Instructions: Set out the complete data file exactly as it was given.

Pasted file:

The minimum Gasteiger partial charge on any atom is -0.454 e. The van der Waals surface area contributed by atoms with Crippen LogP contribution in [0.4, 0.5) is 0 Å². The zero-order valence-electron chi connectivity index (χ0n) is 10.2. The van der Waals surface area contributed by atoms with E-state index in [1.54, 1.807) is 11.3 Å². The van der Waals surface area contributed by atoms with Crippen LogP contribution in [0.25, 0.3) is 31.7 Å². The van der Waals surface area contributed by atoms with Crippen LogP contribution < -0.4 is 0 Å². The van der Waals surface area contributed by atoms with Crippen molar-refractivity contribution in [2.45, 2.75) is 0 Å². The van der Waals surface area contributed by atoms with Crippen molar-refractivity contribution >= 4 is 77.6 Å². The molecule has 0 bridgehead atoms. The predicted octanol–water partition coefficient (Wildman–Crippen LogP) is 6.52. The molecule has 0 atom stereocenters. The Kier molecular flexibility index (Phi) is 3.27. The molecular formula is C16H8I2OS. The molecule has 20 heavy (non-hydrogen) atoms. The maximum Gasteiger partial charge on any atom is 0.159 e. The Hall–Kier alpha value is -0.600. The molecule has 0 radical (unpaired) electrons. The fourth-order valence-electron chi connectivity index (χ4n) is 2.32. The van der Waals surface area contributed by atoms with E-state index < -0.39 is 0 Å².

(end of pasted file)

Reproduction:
The minimum Gasteiger partial charge on any atom is -0.454 e. The van der Waals surface area contributed by atoms with Crippen LogP contribution in [0.4, 0.5) is 0 Å². The zero-order valence-electron chi connectivity index (χ0n) is 10.2. The van der Waals surface area contributed by atoms with E-state index in [1.54, 1.807) is 11.3 Å². The van der Waals surface area contributed by atoms with Crippen LogP contribution in [0.25, 0.3) is 31.7 Å². The van der Waals surface area contributed by atoms with Crippen LogP contribution < -0.4 is 0 Å². The van der Waals surface area contributed by atoms with Crippen molar-refractivity contribution in [2.45, 2.75) is 0 Å². The van der Waals surface area contributed by atoms with Crippen molar-refractivity contribution >= 4 is 77.6 Å². The molecule has 0 bridgehead atoms. The predicted octanol–water partition coefficient (Wildman–Crippen LogP) is 6.52. The molecule has 0 atom stereocenters. The Kier molecular flexibility index (Phi) is 3.27. The molecular formula is C16H8I2OS. The molecule has 20 heavy (non-hydrogen) atoms. The maximum Gasteiger partial charge on any atom is 0.159 e. The Hall–Kier alpha value is -0.600. The molecule has 0 radical (unpaired) electrons. The fourth-order valence-electron chi connectivity index (χ4n) is 2.32. The van der Waals surface area contributed by atoms with E-state index < -0.39 is 0 Å².